USC Kaufman to present Justin Peck’s “Rodeo” at The Wallis
April 15, 2022
Michael Breeden, an Artist in Residence at the USC Glorya Kaufman School of Dance, met choreographer Justin Peck when they were peers at the School of American Ballet. Now after two decades of friendship, Breeden is staging Peck’s version of Rodeo for the USC Kaufman debut at the Wallis Annenberg Center for the Performing Arts. Agnes de Mille originally choreographed this ballet, which premiered in 1942 with music by Aaron Copland.
De Mille’s piece offers a Western setting with narrative components of a rodeo, indicated by its title. Peck’s take on Rodeo debuted in 2015, and it steered the choreography in a new direction. He took the narrative out of the ballet to focus more on dancers’ physical responses to the music. Additionally, the original ballet had a cast of 16 men and one woman. Peck reimagined this cast so that any gender identity could fit any role.
“One of the exciting things about this reincarnation is that we have male-bodied dancers in roles originally created for female-presenting dancers. The quintet that opens the ballet was originally five men and now it has gender fluid casting. I think this allows for so many opportunities for people to present who they are as a dancer. The work doesn’t need to be bound by gender.”
The teaching process at the university level
Breeden explained that Peck sees him as a kind of caretaker for his body of work. So this semester, he was excited to bring this piece to eager dancers and audiences. He also noted that teaching Rodeo at the university level helps students understand the importance of the teaching process alongside the final product.
“The students at USC are incredible dancers and creatives,” Breeden said. “I love teaching at the university setting because it’s about the process. In a company setting, sometimes it can just become about the product, like ‘Okay, everybody learn it, and let’s churn this out so we can get it on stage.’ But this is about the deeper education and enrichment of each of the dancers.”
Throughout the semester, Breeden worked with Jackie Kopcsak, Associate Professor of Practice and Assistant Dean of Faculty, and Bruce McCormick, an Associate Professor of Practice as well. He said that he appreciated their sharp choreographic minds as Rodeo’s complicated nature adds to its beauty.
“Working with Jackie and Bruce is like watching cogs in a machine,” Breeden said. “For one person, this choreography can get complicated. It was nice to have extra eyes on it, especially these two people who I trust so much. Justin then came to work with the students after I left. In between, Jackie and Bruce took care of it, and Justin was overwhelmed with the work they had done with the students.”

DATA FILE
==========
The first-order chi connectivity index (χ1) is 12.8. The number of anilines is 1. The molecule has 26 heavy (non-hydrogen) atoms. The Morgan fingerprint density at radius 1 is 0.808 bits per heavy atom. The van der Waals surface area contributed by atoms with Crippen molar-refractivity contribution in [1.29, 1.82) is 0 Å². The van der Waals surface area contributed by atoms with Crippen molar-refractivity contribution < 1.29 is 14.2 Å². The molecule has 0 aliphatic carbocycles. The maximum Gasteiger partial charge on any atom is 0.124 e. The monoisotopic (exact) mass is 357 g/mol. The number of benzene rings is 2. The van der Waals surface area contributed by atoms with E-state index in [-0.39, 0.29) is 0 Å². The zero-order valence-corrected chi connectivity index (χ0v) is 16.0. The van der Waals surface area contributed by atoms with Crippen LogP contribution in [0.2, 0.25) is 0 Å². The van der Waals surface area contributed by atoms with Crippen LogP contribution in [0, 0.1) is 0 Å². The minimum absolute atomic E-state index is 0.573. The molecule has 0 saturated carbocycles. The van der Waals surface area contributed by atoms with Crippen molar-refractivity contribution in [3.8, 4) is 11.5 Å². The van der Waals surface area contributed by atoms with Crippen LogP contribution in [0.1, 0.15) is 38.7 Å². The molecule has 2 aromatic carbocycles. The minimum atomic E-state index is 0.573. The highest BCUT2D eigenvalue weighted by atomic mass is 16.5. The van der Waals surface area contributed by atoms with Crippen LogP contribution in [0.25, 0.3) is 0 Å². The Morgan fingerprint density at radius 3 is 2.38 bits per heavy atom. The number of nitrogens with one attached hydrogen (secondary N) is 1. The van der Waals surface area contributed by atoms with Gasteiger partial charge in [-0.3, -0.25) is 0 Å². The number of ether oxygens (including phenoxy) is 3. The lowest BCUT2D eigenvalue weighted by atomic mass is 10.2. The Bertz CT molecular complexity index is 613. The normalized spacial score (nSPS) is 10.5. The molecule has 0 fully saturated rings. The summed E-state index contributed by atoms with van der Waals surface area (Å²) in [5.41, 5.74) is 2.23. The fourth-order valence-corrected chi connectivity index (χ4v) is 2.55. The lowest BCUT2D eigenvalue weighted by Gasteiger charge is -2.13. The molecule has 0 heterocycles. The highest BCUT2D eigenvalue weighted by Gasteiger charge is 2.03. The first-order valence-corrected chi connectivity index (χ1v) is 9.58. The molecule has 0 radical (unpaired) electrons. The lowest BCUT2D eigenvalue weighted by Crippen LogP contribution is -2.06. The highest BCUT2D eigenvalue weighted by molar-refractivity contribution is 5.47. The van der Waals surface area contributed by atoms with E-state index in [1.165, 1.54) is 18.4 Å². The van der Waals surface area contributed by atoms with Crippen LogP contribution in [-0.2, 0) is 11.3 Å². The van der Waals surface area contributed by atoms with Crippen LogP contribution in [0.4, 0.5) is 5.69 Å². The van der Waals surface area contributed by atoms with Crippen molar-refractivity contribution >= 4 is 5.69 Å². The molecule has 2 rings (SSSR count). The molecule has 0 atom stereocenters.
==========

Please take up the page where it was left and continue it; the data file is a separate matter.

Student and audience takeaways
In learning Rodeo, Breeden hopes the BFA students draw from their creative and curious spirits to enjoy the process. He also wants them to take in this experience to be able to see the true breadth of their talents.
“I hope the students carry this experience as a reminder of their own artistic depth of capabilities,” Breeden said. “If they ever encounter low moments in their careers, they can look back and remember ‘I am as good as Michael told me I was,’ and I want them to hold on to that feeling.”
For audiences, Breeden wants people to enjoy Rodeo’s artistic variety. He also hopes they can see the beauty of the piece and greater show alongside the fun that dance can bring to both audiences and dancers.
“I think that Rodeo has a really beautiful juxtaposition of internal, intimate moments and just total dance for joy and fun’s sake,” Breeden said. “These moments in art can make you think about your own humanity and experience. That’s what I love about it. And then at the end, you get to grin from ear-to-ear at how joyous dance can be both watching and dancing.”
Rodeo will be performed at the USC Kaufman Debut at The Wallis, April 21-23, 2022. In addition to Peck’s work, repertory includes choreography by Tessandra Chavez, Achinta S. McDaniel, Ohad Naharin, Toyin Sogunro and Doug Varone. Buy tickets today!
USC Kaufman Artists in Residence are supported in part through generous funding from The Choi Family Artists in Residence Fund. Additional production support provided by a generous gift from Katherine and James Lau. This performance of Minus 16 is supported in part by Renae Williams Niles and Gregory Niles.
By Brigid Murphy